Human Capital & Careers

Thomas Meredith – Dell Computer Corp.

Category: PERFORMANCE MEASUREMENT & RISK MANAGEMENT At Dell Computer Corp., speed and balance are the secret weapons to creating value.
Stephen BarrSeptember 1, 1998

The stroll in the airport was far from a walk in the park. Back in 1993, Dell Computer Corp. chairman and CEO Michael Dell was ambling through London’s Heath-row Airport with his newly minted CFO, Thomas Meredith, and was increasingly puzzled by the optimism in the finance executive’s words. Those days, after all, couldn’t have been darker for the Round Rock, Texas-based computer maker. The company was growing too fast, burning cash at a breakneck pace; it had posted a $39 million loss the previous fiscal year. Under attack by securities analysts for its hedging practices, its stock price was plummeting from $49 per share to $16 per share.

Dell, a glass-is-half-empty kind of guy, listened gloomily as Meredith went on about how the company would recover, how everybody would learn so much in the process, and how only good things would follow from the experience. Then, as the two approached their gate, he shot his CFO a crooked grin. “Tom,” he quipped, “you have a really distorted sense of humor.”

But Meredith was deadly serious–and right on target, as Dell notes now. “I give Tom credit for seeing through the stormy times and realizing we’d come out better on the other end,” says Dell. And that foresight, among other qualities, prompted Dell to nominate Meredith for the CFO Excellence Awards. The judges concurred, naming Meredith the only two- category winner, with the top prize in both performance measurement and risk management.

Meredith, a former treasurer of Sun Microsystems Inc., brings a fast-paced approach to everything he does. Known for 2 a.m. E-mail memos, he thrives on just three hours of sleep a night. Even in casual conversation, he peppers his rapid-fire comments on Dell’s successes with bon mots from such diverse sources as Peter Drucker (“Compression of time is the value”) and Alice in Wonderland’s Cheshire Cat (“If you don’t know where you’re going, any road will get you there”). “I’m a big believer that people are interested in challenges, learning, recognition, and fun,” he says. “My job is to figure out how to balance those things.”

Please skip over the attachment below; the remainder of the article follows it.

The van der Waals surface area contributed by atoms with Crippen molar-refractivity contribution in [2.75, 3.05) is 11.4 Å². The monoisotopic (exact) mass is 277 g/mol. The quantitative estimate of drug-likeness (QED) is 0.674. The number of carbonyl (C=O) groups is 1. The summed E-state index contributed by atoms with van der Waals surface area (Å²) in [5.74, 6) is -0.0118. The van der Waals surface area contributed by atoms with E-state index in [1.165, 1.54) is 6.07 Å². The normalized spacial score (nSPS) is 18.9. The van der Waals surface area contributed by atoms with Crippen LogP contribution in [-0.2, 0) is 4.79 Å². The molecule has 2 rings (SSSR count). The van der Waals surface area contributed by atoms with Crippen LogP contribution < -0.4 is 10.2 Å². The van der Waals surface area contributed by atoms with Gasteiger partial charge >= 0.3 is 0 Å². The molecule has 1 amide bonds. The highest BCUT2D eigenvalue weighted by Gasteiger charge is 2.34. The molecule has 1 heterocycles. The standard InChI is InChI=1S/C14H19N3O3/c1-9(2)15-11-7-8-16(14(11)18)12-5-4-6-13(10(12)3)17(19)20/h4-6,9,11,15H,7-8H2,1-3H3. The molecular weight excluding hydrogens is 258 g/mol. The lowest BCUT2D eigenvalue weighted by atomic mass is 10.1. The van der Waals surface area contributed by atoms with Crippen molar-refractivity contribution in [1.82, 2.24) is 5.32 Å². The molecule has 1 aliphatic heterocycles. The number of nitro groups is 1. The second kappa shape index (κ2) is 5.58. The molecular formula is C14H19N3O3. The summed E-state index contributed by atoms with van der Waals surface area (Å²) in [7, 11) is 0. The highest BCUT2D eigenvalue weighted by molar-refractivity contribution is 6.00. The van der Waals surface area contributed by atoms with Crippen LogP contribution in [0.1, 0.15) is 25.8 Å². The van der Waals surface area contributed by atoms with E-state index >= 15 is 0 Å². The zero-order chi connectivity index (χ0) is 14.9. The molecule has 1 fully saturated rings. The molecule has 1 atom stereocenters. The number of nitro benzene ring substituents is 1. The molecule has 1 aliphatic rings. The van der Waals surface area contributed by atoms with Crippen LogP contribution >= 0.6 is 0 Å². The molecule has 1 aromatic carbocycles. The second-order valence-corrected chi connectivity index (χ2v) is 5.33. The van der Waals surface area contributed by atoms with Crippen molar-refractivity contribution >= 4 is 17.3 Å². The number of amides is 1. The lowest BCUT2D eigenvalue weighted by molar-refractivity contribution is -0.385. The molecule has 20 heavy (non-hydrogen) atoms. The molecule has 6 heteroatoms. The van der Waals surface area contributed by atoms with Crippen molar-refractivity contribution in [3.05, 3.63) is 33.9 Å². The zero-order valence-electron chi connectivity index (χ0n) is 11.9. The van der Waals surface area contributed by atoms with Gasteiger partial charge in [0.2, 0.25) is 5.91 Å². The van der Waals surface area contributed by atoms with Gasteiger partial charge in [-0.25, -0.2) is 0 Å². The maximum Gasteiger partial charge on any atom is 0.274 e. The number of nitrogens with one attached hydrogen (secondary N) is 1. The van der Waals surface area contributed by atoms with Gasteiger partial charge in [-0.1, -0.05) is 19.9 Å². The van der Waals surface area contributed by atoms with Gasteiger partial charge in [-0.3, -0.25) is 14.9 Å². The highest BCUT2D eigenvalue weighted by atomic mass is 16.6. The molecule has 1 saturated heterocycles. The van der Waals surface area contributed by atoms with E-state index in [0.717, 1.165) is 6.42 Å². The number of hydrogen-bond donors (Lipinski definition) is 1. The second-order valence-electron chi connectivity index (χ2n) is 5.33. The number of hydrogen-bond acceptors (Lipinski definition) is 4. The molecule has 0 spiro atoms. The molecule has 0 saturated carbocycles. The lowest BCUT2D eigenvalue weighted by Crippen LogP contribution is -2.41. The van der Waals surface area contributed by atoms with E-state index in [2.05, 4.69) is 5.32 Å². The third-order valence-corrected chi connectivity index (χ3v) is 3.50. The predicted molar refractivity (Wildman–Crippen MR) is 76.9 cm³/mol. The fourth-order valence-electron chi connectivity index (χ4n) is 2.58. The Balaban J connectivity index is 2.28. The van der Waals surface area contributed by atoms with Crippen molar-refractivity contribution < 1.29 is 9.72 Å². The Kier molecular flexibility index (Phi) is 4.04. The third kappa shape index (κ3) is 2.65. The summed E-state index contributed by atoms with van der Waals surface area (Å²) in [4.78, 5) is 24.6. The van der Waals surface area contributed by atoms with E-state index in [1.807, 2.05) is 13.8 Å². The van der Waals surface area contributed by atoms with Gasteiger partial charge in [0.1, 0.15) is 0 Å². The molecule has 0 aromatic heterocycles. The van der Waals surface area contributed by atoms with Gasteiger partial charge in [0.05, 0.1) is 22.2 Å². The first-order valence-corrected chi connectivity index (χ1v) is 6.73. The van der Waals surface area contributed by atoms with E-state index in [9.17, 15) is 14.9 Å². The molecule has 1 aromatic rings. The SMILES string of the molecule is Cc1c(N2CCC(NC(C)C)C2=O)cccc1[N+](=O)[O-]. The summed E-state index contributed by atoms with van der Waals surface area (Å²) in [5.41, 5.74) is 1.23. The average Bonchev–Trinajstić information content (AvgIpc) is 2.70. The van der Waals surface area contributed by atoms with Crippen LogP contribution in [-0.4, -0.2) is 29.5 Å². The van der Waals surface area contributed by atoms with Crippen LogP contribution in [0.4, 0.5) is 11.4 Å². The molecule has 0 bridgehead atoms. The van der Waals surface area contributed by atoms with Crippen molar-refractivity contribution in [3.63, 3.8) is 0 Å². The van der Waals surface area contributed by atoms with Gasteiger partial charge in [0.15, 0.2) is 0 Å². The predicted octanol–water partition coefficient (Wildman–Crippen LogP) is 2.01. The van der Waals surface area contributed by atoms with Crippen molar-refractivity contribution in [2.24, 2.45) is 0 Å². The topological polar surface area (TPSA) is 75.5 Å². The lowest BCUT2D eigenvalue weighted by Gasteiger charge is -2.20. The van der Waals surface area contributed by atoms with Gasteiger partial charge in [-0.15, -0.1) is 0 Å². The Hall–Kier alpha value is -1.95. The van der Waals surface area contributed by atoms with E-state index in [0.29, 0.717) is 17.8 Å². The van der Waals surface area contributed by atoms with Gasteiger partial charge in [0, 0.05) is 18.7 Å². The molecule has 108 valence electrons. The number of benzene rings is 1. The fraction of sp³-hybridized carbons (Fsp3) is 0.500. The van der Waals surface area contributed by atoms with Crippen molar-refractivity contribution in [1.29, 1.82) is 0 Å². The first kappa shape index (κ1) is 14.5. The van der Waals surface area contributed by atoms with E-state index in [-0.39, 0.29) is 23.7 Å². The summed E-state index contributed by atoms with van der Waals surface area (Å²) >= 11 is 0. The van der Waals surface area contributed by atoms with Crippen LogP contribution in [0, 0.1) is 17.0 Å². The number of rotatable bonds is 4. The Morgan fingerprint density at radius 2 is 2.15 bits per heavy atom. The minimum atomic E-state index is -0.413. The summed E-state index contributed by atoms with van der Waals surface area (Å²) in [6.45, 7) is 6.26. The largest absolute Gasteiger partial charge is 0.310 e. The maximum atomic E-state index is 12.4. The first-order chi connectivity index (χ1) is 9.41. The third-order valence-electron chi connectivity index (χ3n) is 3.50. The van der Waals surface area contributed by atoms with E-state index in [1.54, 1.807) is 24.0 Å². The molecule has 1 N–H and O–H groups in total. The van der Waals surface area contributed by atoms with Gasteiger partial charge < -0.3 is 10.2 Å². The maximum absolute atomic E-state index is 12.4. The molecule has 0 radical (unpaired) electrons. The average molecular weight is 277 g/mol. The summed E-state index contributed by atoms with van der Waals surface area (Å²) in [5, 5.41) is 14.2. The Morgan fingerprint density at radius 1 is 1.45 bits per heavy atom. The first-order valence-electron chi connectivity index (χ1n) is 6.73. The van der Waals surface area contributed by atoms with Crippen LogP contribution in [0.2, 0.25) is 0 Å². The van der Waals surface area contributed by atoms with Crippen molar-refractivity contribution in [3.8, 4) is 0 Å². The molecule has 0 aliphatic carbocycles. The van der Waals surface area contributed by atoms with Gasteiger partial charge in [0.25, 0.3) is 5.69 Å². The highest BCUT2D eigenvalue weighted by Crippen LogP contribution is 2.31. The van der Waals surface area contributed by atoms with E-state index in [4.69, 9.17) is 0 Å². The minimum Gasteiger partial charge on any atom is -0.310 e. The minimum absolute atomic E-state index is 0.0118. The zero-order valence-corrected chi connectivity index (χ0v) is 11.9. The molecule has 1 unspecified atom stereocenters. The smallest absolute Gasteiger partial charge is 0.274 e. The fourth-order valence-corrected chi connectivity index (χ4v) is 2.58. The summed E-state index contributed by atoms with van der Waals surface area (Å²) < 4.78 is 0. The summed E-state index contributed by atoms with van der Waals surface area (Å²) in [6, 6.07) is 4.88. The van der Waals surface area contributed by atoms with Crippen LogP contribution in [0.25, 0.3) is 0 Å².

Performance Measurement: DSO + DSI – DPO = CCC

Balance is especially important in performance measurement, says Meredith. “Wall Street rewards companies that balance growth, liquidity, and profitability,” he says. “In 1993, however, our balance was out of whack.”

And how. That year, Dell was enjoying heady growth as a direct seller of computer systems, but inventories were ballooning, cash reserves were in danger of going dry, and accounts receivables were rising faster than the revenue growth rates. In the first six months of 1993, Dell had a $66 million loss thanks to inventory write-downs.

To bring about a better balance, Meredith identified the cash conversion cycle (CCC) as a key performance measure–one that, not coincidentally, has the concept of speed at its heart. “The balance between profitable growth and liquidity management is all about velocity,” he argues.

Using the metrics of days sales outstanding (DSO), days sales in inventory (DSI), and days of payables outstanding (DPO), Dell added DSO and DSI, then subtracted DPO, to determine the cash conversion cycle. During 15 months of what Meredith calls “impassioned evangelizing,” he focused Dell employees on how they could influence the CCC equation: accelerating in-ventory turns and collection activities, slowing down supplier payments, and the like. In late 1994, the cycle stood at an acceptable 40 days; today it is a phenomenal negative 8 days.